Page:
Editor’s Note: Brian S. Hall is a writer for Dogster’s sister SAY Media site, ReadWrite.com. This article first ran on ReadWrite.com, but we’re rerunning it (with permission) so you readers can comment on it. Note that the opinions expressed below are the author’s and not necessarily Dogster’s.
Okay, I didn’t really abuse my robot dog. Although I might, if only to test cultural limits. Would you? It’s just a robot, after all. A gadget.
If you spotted animal cruelty, would you react any differently if you discovered it wasn’t really an animal but a robot? How about if it looked and behaved like a real dog — and even whimpered in pain? What if your daughter enjoyed pulling whiskers off the family cat — but it, too, was just a robot? Would that set off any alarms?
Kate Darling, a lawyer and Ph.D. candidate in the field of Intellectual Property and Law & Economics at the Swiss Federal Institute of Technology in Zurich, explores such questions in a series of experiments that examine how people interact with “social companion” robots:
At first glance, it seems hard to justify differentiating between the legal treatment of a social robot, such as a Pleo dinosaur toy, and a household appliance, such as a toaster. Both are man-made objects that can be purchased on Amazon and used as we please. Yet there is a difference in how we perceive these two artifacts. While toasters are designed to make toast, social robots are designed to act as our companions.
Robots are all around us. Not Blade Runner-like android robots, of course. Not yet. Today’s robots are used in medicine, to help build our cars, manufacture our smartphones, and in some cases, to clean our floors.
Such robots are typically developed for a specific purpose. They look, unsurprisingly, like nothing more than functional machines. But not all. Some robots look “alive,” like the popular Pleo. They are designed as companions. Expect them to get better, more lifelike, more responsive — more like actual companions, in other words.
Do these robots deserve legal protection similar to what we now provide pets, for example, or horses? Your initial reaction might be, “Of course not.” But what if this social robot served as the equivalent of your family dog and someone came along and stole it, abused it and “killed” it? Then that person posted a video on YouTube? (Go ahead, sound off in comments.)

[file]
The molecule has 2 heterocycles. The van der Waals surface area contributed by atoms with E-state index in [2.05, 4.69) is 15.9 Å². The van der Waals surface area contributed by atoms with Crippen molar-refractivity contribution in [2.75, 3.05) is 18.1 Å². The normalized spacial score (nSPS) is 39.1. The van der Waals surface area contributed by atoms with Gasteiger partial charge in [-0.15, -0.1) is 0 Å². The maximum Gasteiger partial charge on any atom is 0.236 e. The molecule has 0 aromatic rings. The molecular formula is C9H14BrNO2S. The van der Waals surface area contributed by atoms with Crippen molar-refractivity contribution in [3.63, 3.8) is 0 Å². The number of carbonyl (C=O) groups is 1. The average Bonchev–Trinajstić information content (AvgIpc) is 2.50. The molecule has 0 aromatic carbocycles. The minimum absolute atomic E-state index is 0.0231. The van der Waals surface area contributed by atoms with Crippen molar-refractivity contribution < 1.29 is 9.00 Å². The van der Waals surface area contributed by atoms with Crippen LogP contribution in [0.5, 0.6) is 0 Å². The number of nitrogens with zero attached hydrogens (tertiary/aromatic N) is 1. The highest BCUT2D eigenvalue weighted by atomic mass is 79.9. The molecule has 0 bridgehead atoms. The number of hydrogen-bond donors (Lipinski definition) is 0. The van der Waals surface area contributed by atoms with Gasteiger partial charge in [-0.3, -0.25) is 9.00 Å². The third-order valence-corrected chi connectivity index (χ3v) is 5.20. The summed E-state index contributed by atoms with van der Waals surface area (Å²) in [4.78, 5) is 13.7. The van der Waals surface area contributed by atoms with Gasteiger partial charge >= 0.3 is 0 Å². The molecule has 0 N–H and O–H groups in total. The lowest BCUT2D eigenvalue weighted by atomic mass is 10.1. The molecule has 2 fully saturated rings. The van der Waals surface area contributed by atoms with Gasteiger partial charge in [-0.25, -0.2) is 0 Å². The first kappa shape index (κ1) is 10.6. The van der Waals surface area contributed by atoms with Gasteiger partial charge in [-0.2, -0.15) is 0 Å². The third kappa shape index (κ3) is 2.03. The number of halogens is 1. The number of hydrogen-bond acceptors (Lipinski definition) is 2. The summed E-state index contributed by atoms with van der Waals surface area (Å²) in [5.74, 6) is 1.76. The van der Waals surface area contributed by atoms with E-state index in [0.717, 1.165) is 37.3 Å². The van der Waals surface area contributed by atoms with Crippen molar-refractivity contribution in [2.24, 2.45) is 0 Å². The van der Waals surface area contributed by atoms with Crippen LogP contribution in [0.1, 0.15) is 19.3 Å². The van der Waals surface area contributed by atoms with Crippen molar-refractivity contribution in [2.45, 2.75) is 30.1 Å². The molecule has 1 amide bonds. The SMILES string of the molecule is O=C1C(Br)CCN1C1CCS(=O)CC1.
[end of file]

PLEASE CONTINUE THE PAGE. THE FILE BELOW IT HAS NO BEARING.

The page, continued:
In her 2012 paper, “Extending Legal Rights to Social Robots,” Darling makes it clear why people often find it more troubling to witness or incite violent or abusive acts on a “social robot” as opposed to a more machine-like, functional robot:
Studies involving state-of-the-art technology already indicate that humans interact differently with social robots than they do with other objects.
Robotic toys, household robots, and personal-care robots that interact with us on a social level generate stronger psychological attachments than we experience with everyday objects. This difference in how we perceive social robots could have legal implications.
Rapid advances in robotics, haptic feedback, voice recognition, design, data processing and algorithms are rapidly making highly realistic robot “pets” a reality for many. Nonetheless, that adorable, forever-puppy robot that “bonds” with your children presently has no more legal rights than the power drill hanging on the wall of your garage.